Old Mole Variety Hour
The Old Mole burrows down to the roots of the great issues of our time – the struggles of ordinary people for democratic and sustainable ways of life. The Mole goes where corporate media fear to tread, supporting grassroots challenges to top-down authority and giving voice to movements that shake the foundations of an unjust society. The Moles' perspective is democratic, broadly socialist, and feminist. (We count Karl Marx as a friend).
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Longtime anti nuclear activist and journalist Harvey Wasserman joins the Old Mole's Bill Resnick for a conversation about the dangers and costs of nuclear energy and the immediate promise of available alternative technologies for generating and conserving energy. Wasserman is the author of Nukefree and the author of Solartopia, the story of a post-nuclear world. At Solartopia, you can listen to the Solartopia song played in this segment and to Pete Seeger leading another song about this brilliant new world.
Chris Hedges has written a dark and powerful prognosis about the future of our civilization, and Tom Becker reads an edited version of it for us here. It's title is This Time We're Taking the Whole Planet With Us.
There are many ways government could create jobs, and yet with almost 16% real unemployment, very little is being done. Clayton Morgareidge draws on an insightful article from 70 years ago by Michal Kalecki, recently republished in the Monthly Review, to explain why.
Clayton Morgareidge hosts this show which features anti-nuke activist Harvey Wasserman, a movie about Palestinian immigrants, a dark vision of our civilization's decline, and a discussion of why our current economic system cares little about creating jobs.
In another of their series The Left and the Law, attorney Mike Snedeker talks with pyschologist Jan Haaken about her new book Hard Knocks: Domestic Violence and the Psychology of Story Telling. They discuss some of the misleading dichotomies that have grown up in the struggle to get funding for programs to fight domestic violence.
Well-read Red Frann Michel reflects on "The American Dream" which progressives are being asked to rally around, in opposition to the attack on the working class coming from the right these days. But what do we dream when we dream The American Dream? Is it a way of evading the hard reality that the wealthy classes would like us to dream that we can all be like them -- and that that would make us happy?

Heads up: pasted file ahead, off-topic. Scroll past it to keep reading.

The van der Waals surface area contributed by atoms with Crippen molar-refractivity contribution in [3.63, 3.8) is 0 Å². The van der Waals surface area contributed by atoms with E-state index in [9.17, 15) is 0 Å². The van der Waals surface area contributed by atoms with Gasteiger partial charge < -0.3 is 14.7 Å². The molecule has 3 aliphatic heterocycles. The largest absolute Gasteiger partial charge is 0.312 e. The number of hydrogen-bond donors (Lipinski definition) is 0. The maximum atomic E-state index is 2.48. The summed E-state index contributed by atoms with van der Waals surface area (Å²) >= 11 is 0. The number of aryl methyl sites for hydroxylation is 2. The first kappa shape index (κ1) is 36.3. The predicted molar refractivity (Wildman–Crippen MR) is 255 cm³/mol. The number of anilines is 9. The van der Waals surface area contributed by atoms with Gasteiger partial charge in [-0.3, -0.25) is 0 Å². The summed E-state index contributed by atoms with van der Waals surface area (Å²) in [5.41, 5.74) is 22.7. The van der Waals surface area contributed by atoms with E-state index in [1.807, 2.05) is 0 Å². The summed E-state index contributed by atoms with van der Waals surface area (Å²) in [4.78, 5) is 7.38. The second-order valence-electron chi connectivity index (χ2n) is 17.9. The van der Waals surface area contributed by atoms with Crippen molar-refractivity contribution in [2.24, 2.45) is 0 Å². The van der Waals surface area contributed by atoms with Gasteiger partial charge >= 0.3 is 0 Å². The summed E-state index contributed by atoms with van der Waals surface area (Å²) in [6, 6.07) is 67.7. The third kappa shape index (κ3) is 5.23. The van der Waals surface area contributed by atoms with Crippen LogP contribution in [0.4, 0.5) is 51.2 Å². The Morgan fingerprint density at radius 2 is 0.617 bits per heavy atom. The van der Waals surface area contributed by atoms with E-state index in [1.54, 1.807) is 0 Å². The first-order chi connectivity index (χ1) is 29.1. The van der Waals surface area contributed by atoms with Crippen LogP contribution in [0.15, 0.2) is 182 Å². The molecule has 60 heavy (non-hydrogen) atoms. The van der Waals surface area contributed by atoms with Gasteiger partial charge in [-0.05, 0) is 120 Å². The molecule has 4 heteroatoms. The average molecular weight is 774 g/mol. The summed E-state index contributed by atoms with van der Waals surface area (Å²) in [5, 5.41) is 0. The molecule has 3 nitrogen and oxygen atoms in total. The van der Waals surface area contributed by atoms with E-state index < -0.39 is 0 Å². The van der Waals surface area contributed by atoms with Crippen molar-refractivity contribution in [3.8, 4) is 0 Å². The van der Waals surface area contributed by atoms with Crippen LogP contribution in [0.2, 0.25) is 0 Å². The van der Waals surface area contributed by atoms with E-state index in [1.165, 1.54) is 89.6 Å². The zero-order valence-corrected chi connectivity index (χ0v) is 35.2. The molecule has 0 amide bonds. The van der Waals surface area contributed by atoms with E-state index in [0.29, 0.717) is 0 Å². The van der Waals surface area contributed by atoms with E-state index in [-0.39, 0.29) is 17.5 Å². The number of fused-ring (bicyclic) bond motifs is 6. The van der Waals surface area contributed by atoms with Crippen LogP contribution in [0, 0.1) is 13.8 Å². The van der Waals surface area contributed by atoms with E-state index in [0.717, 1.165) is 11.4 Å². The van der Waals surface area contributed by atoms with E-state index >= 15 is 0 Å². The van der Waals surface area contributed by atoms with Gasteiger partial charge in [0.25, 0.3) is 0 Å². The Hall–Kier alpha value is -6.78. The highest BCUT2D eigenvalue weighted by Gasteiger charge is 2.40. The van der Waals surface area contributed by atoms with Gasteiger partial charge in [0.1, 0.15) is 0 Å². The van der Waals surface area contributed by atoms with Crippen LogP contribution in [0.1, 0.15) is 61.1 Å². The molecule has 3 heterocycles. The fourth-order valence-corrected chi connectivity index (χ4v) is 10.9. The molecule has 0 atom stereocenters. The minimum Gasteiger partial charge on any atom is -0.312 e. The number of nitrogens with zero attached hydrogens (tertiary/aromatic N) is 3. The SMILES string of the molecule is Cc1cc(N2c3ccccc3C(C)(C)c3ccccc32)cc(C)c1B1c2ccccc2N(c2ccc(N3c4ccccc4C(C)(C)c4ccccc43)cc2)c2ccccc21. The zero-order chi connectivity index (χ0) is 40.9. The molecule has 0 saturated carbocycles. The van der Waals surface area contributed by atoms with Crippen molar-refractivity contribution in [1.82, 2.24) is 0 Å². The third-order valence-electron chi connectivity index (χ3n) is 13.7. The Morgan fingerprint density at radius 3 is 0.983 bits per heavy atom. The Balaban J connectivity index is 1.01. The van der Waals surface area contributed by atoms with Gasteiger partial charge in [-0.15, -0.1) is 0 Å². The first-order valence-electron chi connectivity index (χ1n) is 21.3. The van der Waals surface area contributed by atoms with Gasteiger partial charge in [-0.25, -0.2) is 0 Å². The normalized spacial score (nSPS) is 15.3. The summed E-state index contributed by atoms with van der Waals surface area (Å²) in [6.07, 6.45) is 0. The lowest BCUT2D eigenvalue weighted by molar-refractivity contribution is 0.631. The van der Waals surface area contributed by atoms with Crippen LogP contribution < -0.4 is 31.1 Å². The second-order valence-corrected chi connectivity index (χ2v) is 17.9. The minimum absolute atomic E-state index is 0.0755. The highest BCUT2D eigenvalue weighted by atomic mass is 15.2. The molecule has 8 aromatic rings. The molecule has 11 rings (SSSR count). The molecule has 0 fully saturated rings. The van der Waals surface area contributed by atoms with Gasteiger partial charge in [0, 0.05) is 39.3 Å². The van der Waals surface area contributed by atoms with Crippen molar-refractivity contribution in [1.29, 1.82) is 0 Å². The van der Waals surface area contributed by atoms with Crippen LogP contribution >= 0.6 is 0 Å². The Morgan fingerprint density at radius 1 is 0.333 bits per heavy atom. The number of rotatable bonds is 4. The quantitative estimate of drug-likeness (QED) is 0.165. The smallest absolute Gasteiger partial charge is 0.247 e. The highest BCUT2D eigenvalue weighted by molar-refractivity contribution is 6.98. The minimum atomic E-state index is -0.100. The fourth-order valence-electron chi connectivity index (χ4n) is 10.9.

Read Frann's remarks here.
Movie Moles Joe Clement and Jan Haaken discuss the new film starring Matt Damon, The Adjustment Bureau, based (very loosely) on a short story by Philip K. Dick. What is this satirical movie really satirizing, and what Hollywood movie assumptions does it leave solidly in place?
Old Moles Bill Resnick and Norm Diamond discuss organizing efforts in Wisconsin and other states where masses of people have turned out in opposition to drastic budgit cuts. What has to happen if this energy is to lead to a real challenge to the power of the moneyed elites? Norm Diamond is a labor historian with many years of experience as an activist on labor issues. He was the President of the Northwest Labor College, and co-author of The Power In Our Hands: A Curriculum on the History of Work and Workers in the United States.
Denise Morris hosts this show featuring a review of the Matt Damon movie (based on a Philip K. Dick story) The Adjustment Bureau; a discussion of the ideological ambiguities thrown up by the struggle for the recognition of domestic violence; some questions and about the meaning and value of The American Dream; and an analysis of the possibilities and limits of the democratic movements going on in Wisconsin and elsewhere.
Bill and Gwen talk about the business model that groups like Stand up for Children are pushing as educational reform, and how teachers unions are under attack because of their resistance.
Gwen Sullivan is the vice-president of the Portland Teachers Association and an elementary school teacher herself.
- Length: 16:06 minutes (14.74 MB)
- Format: MP3 Mono 44kHz 128Kbps (CBR)